A child suffering from malaria lies on a bed at the hospital of Nyarugusu, in north west of Tanzania, on June 11, 2015. Stephanie Aglietti/AFP/Getty Images

The world’s first malaria vaccine received positive review from European drug regulators on Friday, clearing one of the final hurdles before being allowed for use in Africa. The World Health Organization (WHO) will consider later this year whether to recommend the use of the vaccine alongside other tools to prevent the disease.

The vaccine, called RTS,S or Mosquirix, was developed by British drugmaker GlaxoSmithKline (GSK), in collaboration with Seattle-based nonprofit organization PATH's global program, PATH Malaria Vaccine Initiative (MVI). According to GSK, it would be the first licensed human vaccine against malaria, which is most prevalent in sub-Saharan Africa. In 2013, an estimated 584,000 people died from malaria, with nearly 90 percent of the deaths in sub-Saharan Africa, and 83 percent in children under the age of five.

“The Committee for Medicinal Products for Human Use (CHMP) of the European Medicines Agency (EMA) has adopted a positive scientific opinion for its malaria candidate vaccine Mosquirix … in children aged 6 weeks to 17 months,” GSK said in a statement.

The GlaxoSmithKline building in Hounslow, west London on June 18, 2013. Reuters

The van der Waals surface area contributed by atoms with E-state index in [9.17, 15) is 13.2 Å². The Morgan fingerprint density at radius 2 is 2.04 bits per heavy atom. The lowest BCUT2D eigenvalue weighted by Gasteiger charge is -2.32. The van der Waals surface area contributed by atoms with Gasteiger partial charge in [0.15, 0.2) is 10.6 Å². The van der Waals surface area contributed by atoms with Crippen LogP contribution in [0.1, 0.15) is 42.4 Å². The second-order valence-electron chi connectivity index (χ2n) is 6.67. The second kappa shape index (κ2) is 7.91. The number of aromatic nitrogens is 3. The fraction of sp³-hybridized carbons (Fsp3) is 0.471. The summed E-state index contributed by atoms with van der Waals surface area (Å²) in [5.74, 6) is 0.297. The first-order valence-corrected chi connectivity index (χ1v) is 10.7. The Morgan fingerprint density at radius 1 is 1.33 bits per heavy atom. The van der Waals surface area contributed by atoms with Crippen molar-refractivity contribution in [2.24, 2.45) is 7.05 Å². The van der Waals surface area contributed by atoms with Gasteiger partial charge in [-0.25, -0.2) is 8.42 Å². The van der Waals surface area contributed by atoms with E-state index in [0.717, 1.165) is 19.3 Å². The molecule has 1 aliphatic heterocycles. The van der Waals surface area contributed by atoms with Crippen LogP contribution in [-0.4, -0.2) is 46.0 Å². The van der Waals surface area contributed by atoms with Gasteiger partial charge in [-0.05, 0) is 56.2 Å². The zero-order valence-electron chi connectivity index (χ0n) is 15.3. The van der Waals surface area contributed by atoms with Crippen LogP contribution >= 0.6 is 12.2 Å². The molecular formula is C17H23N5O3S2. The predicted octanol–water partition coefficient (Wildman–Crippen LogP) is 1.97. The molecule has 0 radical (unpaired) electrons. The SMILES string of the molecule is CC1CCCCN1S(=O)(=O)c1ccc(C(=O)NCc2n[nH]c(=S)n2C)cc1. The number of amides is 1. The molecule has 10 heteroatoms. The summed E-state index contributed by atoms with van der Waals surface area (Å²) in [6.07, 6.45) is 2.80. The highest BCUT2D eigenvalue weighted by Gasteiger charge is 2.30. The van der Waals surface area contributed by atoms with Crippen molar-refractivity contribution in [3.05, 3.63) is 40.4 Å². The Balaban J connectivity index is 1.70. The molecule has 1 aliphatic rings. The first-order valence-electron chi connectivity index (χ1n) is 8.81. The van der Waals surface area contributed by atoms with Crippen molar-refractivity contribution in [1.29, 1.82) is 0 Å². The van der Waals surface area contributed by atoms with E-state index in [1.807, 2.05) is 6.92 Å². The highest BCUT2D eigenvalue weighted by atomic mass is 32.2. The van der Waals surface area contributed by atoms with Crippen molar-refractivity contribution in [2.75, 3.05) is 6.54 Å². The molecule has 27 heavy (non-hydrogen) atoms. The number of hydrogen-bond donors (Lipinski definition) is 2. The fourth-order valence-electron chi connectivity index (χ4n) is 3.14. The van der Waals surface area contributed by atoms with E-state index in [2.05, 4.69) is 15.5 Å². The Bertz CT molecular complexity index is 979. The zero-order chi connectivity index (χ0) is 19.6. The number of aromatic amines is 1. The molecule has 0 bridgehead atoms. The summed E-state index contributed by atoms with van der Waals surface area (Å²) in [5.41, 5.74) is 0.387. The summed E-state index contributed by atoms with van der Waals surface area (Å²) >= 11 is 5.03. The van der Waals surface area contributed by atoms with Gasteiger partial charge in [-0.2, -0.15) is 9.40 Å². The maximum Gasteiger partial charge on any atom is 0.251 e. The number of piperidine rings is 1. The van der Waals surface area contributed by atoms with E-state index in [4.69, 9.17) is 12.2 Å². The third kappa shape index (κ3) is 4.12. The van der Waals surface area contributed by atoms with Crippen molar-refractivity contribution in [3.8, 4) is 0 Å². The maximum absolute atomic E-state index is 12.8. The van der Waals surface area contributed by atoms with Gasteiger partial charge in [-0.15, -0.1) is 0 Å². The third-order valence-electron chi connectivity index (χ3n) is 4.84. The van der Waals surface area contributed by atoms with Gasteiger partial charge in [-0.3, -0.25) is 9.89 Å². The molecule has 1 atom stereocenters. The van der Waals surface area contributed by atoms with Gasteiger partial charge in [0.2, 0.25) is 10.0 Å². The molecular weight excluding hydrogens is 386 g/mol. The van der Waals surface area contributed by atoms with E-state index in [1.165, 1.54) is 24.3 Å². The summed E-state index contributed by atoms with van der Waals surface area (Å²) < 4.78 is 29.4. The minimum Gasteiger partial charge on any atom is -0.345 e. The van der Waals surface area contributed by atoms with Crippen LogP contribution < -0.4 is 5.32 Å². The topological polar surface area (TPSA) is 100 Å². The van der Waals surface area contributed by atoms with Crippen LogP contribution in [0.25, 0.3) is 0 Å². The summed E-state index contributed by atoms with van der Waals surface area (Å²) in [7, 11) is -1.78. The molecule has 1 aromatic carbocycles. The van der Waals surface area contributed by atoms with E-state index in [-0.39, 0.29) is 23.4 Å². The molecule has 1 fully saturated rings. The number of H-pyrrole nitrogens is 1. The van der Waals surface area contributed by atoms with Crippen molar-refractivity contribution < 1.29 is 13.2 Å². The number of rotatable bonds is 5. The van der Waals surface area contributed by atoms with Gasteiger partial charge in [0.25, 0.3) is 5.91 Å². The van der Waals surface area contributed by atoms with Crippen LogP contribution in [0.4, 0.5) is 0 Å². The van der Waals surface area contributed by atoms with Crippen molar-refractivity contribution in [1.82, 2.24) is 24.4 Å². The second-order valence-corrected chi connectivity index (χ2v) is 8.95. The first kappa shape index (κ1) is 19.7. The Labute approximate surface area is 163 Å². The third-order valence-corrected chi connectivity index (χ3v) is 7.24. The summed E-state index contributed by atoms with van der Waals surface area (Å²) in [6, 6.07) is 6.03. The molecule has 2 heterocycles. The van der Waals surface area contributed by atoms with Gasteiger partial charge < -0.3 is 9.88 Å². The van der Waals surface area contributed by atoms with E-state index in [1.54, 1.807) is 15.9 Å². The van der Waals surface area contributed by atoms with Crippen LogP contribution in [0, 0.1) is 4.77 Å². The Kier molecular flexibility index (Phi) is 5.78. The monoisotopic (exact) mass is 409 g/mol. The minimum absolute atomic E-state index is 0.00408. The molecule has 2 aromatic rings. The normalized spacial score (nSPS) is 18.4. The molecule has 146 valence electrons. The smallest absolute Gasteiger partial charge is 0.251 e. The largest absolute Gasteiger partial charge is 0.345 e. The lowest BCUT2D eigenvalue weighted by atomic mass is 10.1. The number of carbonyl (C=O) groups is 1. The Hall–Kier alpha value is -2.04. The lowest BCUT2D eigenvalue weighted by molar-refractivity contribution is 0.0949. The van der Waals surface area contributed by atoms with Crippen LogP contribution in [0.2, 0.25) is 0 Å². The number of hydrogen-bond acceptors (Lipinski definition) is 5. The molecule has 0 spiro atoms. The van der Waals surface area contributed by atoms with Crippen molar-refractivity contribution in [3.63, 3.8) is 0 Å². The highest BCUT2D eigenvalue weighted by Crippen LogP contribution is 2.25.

According to GSK, CHMP’s opinion is a key step in the regulatory process toward making RTS,S available for malaria prevention. The positive opinion from European regulators was based on the review of data that assessed the vaccine’s safety, efficacy and quality.

“I have absolutely no reservations in terms of rolling this vaccine out,” Joe Cohen, a GSK scientist who has led the development of Mosquirix since 1987, told Reuters. “Why? Because the efficacy, when translated into cases averted and deaths averted, is just tremendous. It will have an enormously significant public health impact.”

GSK began working on the RTS,S vaccine 30 years ago, while the first trial in Africa began in 1998. GSK and PATH MVI partnered in 2001 for accelerating the development of the drug, BBC reported.

“Today’s scientific opinion represents a further important step towards making available for young children the world's first malaria vaccine,” GSK's CEO Andrew Witty said in the statement Friday. “The work doesn’t stop here and GSK remains committed to investing in R&D for malaria vaccines and treatments to find more ways to tackle this devastating disease.”